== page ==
“Things are better than they have ever been, but not as good as I had hoped,” Pollin said before the 1978-79 season. “Am I frustrated? No, I think ‘disappointed’ is a better word. . . . From what happened to us after the title — the parades, the celebrations, the awards — I thought we had won over the town. I don’t know what else we can do. We won a title for them but, so far, the enthusiasm has not turned into concrete examples of support. Others in the league are shocked and astounded at our situation.”
Washington posted the best record in the league in 1978-79, and attendance picked up in the second half of the season. The Bullets averaged 12,789 fans at Capital Centre, the most in the six-year history of the arena. By the 1980-81 season, they were averaging fewer than 10,000 fans.
Playoff success was elusive. After losing in the NBA Finals in five games in 1979, the franchise advanced to the second round of the playoffs only once more before 2005. During the lean years, Pollin marketed the opportunity to see stars from opposing teams in an effort to sell tickets, which contributed to Washington-area fans growing up cheering for the Los Angeles Lakers, Boston Celtics or Chicago Bulls.
To those involved, it was a surprising turn after the 1978 title run.
“It was always a Redskins town, but I think there was a better reception of the team after 1978,” said Chenier, who spent 33 years as the team’s primary TV analyst beginning in 1984. “This was a championship squad. It definitely had a carry over, and I think the fans and the players had an extra urge and feeling of confidence.”
For Kevin Grevey, who started in place of the injured Chenier during the Bullets’ title run, the reception from Bullets fans in the weeks after Washington returned from Seattle was life-altering. The former Kentucky standout originally had plans to return to Lexington, Ky., to take classes and work out with the Wildcats, as he had every summer of his NBA career.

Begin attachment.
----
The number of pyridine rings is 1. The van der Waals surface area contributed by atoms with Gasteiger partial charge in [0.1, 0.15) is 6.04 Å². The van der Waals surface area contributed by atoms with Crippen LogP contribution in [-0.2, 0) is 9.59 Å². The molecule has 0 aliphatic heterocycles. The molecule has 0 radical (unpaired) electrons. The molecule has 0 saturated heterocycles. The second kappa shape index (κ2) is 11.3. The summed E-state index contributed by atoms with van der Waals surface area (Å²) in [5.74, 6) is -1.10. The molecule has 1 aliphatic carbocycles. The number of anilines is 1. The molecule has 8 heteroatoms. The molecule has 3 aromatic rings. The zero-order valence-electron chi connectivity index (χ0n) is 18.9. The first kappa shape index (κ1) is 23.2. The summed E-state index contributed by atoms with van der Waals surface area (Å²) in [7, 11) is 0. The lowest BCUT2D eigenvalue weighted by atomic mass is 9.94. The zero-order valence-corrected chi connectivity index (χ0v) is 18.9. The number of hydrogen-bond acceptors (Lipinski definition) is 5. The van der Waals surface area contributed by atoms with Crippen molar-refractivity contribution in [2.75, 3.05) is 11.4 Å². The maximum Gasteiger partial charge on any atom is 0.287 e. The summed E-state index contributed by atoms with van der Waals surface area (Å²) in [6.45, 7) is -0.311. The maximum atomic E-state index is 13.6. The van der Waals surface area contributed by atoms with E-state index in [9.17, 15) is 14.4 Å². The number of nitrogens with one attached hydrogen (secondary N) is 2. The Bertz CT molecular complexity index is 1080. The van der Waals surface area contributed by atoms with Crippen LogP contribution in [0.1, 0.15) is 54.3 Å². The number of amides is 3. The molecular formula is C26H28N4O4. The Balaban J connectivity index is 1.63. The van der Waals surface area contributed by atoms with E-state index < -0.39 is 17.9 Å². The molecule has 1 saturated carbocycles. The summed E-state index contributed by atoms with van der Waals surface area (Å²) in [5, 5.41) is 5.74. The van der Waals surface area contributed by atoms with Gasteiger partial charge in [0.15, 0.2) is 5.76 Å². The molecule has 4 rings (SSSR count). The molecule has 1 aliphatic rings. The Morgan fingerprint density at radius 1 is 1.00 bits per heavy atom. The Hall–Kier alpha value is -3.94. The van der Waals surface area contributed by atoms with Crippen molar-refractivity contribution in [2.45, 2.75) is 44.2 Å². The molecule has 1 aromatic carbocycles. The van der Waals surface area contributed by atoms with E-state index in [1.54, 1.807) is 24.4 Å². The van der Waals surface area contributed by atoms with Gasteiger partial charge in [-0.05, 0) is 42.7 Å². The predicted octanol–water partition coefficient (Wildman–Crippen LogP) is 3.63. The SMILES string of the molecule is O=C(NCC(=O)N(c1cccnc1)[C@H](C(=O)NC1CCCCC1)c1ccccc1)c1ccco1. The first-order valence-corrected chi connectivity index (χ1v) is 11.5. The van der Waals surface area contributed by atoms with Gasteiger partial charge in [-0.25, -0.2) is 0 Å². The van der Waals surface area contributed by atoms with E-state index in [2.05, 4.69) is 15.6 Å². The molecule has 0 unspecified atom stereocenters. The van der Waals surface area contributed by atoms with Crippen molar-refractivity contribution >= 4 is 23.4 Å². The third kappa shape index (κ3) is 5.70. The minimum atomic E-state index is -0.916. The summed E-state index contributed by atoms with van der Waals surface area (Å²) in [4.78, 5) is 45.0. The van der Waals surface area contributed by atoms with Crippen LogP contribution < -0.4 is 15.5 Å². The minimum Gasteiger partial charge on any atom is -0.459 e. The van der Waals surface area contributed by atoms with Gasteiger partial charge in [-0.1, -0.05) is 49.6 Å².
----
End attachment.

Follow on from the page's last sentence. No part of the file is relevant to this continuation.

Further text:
“After we won a championship, that changed everything,” Grevey said in March. “I never saw the city embrace us the way they did that summer. Going around town and being an NBA world champion, I said, ‘Well, I don’t think I’m going back to Kentucky now.’ ”
Grevey stuck around and met his wife that summer. He opened his eponymous restaurant in Merrifield, Va., in 1979. Over the past four decades, Grevey, who retired from the NBA in 1985, has watched the Bullets and then the Wizards, as well as the Capitals and Nationals, fail in pursuit of their sport’s ultimate prize.
“I’m just waiting for one more of these championships,” said Grevey, whose restaurant closed in December 2016. “I was waiting for a championship run. I’d get a playoff share if any one of those damn teams would win because my restaurant would thrive.”
Grevey eventually made a similar decision to Pollin’s choice to market other team’s stars.
“We had to adopt other teams kind of like what these Washington fans would do,” he said. “We had the Bills in the NFL. We had a big Pittsburgh Penguins crowd come to Grevey’s. It’s business. I hate the Penguins, but I had to do it. We have great fans, don’t get me wrong, but sometimes they root for the other team.”
The same could be said of Washington basketball fans since that 1978 moment in the sun.